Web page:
United States President Donald Trump on Tuesday signed an executive order introducing changes to the H-1B temporary visa scheme used by companies to hire foreigners for high-skilled jobs. The businessman-turned politician signed the order, which is being dubbed the “Buy American, Hire American” executive order, as he visited the global headquarters of tool manufacturing firm Snap-On Inc in Kenosha, Wisconsin.

The new order asks the four federal departments of labour, justice, homeland security and state to crack down on alleged “fraud and abuse” in the immigration system in order to protect American workers. It urges these departments to propose reforms to ensure H-1B visas are awarded to the most skilled or highest paid applicant, reported Reuters.

“We’re going to defend our workers, protect our jobs and finally put America first,” the US president said. Trump also promised to either replace or modify the current lottery-based selection process for H-1B visas. “Right now, H-1B visas are awarded in a totally random lottery and that’s wrong,” he added.

Trump had promised his voters that he would overhaul the H-1B visa system to provide more jobs to Americans, whom he said were losing employment opportunities to “foreigners”. The new order poses particular problems for India, which sends the maximum H-1B workers to the US. It makes it difficult for entry-level computer programmers to get the work permit.

US authorities will also conduct site visits to check on employers who hire H-1B visa holders over Americans. Checks will be carried out in cases where the immigration department cannot validate the employer’s basic business information through available data. Employers petitioning for H-1B workers who work off-site will also be under the lens, according to the new rules.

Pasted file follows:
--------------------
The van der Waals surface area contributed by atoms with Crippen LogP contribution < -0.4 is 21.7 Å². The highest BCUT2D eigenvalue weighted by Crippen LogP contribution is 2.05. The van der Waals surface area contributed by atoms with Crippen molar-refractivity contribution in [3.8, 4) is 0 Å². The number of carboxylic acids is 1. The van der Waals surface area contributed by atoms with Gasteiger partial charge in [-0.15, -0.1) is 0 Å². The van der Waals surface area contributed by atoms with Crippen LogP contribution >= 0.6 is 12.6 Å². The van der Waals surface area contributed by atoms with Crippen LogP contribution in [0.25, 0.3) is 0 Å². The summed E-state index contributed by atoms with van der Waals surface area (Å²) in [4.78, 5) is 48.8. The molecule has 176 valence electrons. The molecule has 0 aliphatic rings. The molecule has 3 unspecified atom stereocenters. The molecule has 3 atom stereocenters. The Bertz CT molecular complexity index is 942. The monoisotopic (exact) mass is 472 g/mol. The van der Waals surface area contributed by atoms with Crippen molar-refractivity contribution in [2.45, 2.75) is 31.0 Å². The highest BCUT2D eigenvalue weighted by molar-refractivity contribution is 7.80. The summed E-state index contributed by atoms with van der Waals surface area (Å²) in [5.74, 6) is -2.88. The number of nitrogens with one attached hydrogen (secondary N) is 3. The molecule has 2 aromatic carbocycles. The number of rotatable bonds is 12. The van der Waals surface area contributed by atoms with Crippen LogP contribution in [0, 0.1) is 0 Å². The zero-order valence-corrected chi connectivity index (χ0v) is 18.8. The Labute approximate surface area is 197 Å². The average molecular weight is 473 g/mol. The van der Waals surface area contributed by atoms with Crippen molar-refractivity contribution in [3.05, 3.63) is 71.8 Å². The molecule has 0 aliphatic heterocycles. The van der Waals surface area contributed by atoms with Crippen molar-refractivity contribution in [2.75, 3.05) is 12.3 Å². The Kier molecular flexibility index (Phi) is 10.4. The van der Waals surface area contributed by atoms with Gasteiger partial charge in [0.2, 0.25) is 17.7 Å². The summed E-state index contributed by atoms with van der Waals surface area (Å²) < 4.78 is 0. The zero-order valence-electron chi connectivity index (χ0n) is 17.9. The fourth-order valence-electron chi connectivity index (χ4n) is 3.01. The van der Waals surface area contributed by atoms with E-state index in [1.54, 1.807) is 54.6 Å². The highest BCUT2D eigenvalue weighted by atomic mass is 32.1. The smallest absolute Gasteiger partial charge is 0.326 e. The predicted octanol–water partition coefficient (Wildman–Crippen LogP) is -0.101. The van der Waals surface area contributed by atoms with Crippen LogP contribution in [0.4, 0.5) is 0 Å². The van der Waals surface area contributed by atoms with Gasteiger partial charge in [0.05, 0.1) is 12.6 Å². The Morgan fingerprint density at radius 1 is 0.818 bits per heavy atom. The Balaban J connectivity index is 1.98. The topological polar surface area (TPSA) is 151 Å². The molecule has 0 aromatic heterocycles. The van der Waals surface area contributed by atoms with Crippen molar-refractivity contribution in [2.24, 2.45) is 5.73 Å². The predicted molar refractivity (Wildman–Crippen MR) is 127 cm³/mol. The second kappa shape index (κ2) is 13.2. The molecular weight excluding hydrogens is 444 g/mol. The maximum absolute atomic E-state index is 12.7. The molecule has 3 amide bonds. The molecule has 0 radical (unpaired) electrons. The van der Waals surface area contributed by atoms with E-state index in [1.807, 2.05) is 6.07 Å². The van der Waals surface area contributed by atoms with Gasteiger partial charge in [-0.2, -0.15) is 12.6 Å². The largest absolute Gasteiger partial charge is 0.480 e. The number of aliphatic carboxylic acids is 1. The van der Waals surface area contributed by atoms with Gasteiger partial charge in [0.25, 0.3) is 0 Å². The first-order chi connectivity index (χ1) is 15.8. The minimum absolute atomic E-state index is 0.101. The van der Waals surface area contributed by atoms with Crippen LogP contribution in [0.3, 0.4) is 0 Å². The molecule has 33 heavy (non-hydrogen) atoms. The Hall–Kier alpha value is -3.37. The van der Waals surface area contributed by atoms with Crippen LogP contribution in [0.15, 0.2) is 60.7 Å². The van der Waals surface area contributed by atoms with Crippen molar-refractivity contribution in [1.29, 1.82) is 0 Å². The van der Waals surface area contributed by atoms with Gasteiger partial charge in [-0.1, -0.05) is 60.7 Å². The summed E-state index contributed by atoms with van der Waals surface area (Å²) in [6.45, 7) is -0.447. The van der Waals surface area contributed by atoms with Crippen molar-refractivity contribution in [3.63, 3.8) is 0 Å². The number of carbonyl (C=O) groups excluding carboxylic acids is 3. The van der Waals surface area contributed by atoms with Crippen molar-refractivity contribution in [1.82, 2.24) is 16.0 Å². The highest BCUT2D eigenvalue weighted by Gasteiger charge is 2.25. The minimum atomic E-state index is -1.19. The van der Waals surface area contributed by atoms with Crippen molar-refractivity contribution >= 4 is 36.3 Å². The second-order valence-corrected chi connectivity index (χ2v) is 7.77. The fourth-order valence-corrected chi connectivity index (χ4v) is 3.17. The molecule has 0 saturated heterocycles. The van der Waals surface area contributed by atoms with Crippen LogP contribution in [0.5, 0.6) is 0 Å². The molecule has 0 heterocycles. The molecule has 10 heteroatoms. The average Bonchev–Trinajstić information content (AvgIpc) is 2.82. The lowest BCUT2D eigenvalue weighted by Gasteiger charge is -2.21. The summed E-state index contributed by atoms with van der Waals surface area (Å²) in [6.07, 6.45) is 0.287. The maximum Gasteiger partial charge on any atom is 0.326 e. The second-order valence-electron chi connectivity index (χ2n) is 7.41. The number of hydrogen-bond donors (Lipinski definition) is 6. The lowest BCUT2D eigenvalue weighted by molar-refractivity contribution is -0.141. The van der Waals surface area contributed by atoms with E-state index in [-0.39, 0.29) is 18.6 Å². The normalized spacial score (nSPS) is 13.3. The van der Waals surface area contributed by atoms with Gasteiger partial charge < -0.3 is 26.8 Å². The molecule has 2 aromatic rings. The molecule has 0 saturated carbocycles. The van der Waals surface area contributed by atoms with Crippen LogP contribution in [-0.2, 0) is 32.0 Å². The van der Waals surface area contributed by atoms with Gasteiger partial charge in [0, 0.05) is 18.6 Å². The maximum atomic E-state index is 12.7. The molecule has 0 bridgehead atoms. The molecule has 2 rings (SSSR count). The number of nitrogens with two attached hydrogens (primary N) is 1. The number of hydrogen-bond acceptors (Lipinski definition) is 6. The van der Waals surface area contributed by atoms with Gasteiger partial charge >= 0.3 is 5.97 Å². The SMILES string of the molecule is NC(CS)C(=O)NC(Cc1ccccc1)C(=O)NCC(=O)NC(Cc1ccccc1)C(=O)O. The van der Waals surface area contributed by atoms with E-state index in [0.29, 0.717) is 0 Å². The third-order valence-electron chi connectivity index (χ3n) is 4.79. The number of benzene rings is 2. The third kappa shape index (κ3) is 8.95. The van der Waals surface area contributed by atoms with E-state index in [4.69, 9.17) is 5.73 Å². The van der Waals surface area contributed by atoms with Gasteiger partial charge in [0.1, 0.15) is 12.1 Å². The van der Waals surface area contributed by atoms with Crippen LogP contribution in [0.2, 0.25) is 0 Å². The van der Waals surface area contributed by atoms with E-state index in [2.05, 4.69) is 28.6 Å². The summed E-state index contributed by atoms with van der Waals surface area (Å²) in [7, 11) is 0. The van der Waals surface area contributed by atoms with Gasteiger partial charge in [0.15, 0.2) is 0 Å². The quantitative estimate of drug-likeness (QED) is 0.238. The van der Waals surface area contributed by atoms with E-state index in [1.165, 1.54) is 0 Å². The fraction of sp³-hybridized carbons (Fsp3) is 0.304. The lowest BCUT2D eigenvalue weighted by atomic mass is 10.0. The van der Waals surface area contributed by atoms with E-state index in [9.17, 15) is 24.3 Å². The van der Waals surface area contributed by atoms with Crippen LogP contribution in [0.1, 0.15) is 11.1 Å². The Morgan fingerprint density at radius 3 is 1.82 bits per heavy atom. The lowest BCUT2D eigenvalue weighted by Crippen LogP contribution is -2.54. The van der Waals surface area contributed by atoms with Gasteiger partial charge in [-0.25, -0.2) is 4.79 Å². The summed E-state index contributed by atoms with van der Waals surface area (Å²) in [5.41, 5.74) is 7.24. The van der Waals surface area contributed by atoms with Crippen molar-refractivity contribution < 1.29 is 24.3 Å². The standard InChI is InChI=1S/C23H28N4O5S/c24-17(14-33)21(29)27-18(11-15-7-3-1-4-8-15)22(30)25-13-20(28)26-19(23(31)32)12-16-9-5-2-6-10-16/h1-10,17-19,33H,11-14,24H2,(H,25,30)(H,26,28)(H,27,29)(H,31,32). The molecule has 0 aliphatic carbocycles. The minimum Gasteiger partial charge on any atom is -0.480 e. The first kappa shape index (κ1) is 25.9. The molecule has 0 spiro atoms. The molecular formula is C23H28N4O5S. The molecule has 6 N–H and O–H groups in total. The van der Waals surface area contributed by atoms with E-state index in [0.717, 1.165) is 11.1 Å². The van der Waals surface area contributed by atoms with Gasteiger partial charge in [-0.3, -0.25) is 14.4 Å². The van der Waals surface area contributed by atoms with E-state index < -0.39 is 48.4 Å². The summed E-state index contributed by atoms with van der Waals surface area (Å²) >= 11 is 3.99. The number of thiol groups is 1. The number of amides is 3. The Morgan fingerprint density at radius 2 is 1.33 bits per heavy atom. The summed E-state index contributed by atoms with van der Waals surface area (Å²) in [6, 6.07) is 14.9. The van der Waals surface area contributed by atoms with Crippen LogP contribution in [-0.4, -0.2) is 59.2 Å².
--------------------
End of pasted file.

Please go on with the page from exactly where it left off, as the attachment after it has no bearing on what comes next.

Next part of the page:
Trump has also used his “buy American and hire American” premise to bring in changes in government procurement practices, reported The Guardian. Henceforth, officials will review waivers in free-trade agreements to check if it is leading to unfair trade. “If it turns out America is a net loser because of those free-trade agreement waivers, which apply to almost 60 countries, these waivers may be promptly renegotiated or revoked,” an official told Reuters.

The order comes at a time when the number of applications for H-1B work visas has declined for the first time in five years. On Tuesday, the US Citizenship and Immigration Services said it had received 1.99 lakh H-1B petitions for 2018 within five days of opening the visa applications on April 3. The last time it was below 2 lakh was in 2014, though even in that year, the number of applications grew from 2013. In 2016, the USCIS had received 236,000 applications. The number of applications received for the H-1B visas had been increasing since 2013.

In March, the US had suspended the premium processing option for H-1B visas, which allowed companies to bring in highly skilled workers in a few weeks, rather than several months, if they paid an additional amount. A large number of technology companies, among other industries, relied on premium processing to bring in skilled engineers to the US.